When I reach Galaha in Sri Lanka’s central highlands, the sun is high in the sky and the streets are clouded with dust. Tuk-tuks rattle around women in red saris flecked with gold, narrowly missing the one-eyed dog sleeping in the road. Amid the honking and coconut selling, I hear a familiar sound — Beethoven’s Für Elise — moving closer, crackling from a tuk-tuk selling fish buns, and bringing with it the smell of freshly baked bread.
This is where, 12 miles south of Kandy, my journey along the new Pekoe Trail — Sri Lanka’s first long-distance hiking route — begins. Its name refers to the high-grade black tea made from young leaves — a speciality of the country’s central highlands. Spanning 185 miles from Kandy in central Sri Lanka to Nuwara Eliya in the heart of the hill country, it links, with US and EU funding, an existing network of footpaths created when the British established a tea-growing industry here during colonial rule in the 19th century.
At that time thousands of stone and dirt roads were cut into the forest to transport plantation workers and cargo between tea fields, factories and the newly built railway line, so that hardwood boxes branded ‘Ceylon Tea’ could travel to Colombo’s harbour for export to Britain. It’s hoped that the new trail, which passes through dozens of remote villages and tea estates, will encourage visitors away from the country’s well-trodden Cultural Triangle and into Sri Lanka’s less-visited interior. Many of its 22 stages are now open, with the remaining ones due to follow by December.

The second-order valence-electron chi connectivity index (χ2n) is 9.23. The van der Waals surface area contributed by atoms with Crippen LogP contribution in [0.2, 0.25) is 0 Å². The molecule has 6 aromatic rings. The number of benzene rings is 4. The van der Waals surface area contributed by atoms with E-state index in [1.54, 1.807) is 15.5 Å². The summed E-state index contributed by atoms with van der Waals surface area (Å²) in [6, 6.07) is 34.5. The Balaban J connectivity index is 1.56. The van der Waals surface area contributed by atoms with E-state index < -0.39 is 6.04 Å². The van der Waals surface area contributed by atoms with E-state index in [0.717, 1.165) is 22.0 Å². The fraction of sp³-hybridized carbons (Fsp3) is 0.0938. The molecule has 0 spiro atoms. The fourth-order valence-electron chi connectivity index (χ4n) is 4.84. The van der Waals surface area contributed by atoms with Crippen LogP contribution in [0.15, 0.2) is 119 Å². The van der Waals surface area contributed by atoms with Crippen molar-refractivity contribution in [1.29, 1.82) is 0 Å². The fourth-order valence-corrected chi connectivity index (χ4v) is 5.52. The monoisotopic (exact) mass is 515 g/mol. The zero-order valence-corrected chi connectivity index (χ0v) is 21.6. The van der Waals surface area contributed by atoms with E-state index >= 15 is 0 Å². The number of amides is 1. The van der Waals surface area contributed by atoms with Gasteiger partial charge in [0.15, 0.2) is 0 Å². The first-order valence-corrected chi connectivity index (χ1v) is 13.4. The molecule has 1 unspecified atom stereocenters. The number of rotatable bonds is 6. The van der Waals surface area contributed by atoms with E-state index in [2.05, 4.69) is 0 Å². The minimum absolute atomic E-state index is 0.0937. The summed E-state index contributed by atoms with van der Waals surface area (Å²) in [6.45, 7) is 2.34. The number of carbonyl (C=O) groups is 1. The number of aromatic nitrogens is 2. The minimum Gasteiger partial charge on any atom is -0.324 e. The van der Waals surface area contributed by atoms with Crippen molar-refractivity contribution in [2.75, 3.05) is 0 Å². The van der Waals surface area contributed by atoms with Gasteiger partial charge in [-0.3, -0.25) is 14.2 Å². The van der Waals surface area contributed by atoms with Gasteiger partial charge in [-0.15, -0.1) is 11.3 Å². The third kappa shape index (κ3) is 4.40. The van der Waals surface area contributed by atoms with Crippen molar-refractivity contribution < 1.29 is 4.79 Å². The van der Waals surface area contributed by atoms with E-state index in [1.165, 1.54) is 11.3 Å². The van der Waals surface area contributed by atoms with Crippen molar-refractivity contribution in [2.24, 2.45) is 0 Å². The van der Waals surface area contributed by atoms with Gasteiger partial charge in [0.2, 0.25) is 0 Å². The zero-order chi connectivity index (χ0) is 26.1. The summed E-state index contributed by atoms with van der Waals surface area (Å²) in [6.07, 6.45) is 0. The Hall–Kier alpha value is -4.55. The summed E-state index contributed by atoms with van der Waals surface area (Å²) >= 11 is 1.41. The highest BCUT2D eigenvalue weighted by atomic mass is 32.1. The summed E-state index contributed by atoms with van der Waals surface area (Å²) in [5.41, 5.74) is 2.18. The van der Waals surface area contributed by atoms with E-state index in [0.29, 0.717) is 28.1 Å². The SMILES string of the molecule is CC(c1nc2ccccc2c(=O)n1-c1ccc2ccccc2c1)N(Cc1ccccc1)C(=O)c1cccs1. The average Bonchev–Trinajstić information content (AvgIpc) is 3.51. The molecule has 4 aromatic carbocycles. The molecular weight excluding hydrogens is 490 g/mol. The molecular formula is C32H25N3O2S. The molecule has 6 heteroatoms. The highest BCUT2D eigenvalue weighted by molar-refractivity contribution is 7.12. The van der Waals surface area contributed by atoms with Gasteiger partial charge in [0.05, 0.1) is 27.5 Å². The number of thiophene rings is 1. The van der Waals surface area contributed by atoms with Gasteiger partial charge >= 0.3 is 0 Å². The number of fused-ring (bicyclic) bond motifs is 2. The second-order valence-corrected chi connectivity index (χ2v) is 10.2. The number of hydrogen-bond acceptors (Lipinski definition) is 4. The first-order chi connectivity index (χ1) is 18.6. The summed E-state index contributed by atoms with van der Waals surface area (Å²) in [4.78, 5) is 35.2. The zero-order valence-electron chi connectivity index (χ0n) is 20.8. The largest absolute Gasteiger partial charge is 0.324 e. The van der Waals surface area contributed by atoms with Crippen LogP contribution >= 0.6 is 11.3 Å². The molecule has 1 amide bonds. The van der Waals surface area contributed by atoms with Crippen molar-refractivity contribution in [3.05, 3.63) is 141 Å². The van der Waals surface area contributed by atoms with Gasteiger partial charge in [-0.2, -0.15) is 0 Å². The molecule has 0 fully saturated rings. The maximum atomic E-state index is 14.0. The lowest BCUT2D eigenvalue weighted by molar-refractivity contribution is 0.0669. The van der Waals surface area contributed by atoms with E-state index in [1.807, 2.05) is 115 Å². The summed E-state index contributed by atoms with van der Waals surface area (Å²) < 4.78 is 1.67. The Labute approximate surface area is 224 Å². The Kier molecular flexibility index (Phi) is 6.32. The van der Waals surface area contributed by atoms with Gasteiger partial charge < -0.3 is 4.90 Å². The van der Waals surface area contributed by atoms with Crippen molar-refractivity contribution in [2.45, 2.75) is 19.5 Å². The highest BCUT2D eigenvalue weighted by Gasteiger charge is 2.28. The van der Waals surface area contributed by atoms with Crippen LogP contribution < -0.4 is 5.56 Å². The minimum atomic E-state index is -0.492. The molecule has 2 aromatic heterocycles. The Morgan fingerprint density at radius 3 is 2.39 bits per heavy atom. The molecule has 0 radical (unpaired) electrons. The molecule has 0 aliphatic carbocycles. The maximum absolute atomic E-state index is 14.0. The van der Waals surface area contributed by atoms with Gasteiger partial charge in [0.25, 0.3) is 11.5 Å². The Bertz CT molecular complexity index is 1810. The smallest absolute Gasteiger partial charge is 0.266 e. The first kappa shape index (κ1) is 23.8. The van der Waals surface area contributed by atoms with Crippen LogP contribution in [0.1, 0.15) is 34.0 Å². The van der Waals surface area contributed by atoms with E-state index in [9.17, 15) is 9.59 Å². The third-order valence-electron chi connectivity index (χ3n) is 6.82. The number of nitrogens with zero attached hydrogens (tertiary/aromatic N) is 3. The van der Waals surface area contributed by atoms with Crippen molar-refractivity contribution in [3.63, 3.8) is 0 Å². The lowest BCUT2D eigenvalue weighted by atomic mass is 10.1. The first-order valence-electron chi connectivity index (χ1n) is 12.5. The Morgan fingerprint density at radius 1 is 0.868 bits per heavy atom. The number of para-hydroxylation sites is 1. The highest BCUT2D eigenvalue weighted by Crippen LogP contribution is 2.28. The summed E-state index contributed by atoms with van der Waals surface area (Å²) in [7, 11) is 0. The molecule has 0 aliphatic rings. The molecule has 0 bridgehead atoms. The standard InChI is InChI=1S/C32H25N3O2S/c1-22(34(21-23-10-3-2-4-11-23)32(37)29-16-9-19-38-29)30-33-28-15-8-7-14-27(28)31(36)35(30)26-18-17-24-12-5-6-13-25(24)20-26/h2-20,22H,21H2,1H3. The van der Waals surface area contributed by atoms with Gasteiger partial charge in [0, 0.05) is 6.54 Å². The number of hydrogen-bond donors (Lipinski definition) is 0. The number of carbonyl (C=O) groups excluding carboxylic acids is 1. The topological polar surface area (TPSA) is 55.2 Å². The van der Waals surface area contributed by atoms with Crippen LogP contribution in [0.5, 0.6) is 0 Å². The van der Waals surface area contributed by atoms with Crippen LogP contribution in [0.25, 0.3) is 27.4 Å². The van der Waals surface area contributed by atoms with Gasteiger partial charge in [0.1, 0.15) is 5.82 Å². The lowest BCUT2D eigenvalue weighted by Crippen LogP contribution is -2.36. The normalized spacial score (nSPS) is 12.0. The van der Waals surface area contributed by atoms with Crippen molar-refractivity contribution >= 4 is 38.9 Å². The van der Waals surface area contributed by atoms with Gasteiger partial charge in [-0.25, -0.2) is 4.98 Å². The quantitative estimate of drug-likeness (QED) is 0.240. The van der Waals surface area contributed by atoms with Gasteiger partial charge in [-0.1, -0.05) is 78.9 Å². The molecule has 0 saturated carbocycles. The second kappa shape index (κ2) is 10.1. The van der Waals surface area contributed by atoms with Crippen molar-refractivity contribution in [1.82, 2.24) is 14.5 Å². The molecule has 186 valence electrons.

Rather than completing the route in its entirety, my plan is to experience it in manageable sections. My guide, Ramli Raban, and I are first headed nine miles southeast to Loolecondera, where the Scottish tea planter James Taylor established Sri Lanka’s first tea estate, via the market town of Deltota. Passing a Hindu temple painted in pastel yellows and blues, we swap Galaha’s tarmacked road for a dirt track lined with pepper plants and papaya trees.
The footpath crosses the Deltotte Tea Estate, where rows of parakeet-green tea bushes — each exactly a metre apart and pruned to waist height — carpet the undulating hills. When we arrive, women are walking silently between the bushes, plucking young tea buds at lightning speed and depositing them into tarpaulin sacks. We accompany them to a weighing station, a wooden shelter where their sacks are hung from hooks to assess their morning’s work. A man in knee-high socks and side-slicked hair — the assistant superintendent, Ramli tells me — scribbles the weight of the bags in his notepad. The quota for the day is 20kg per picker, says Ramli, which will earn the women around 600 Sri Lankan Rupees — or around £1.50.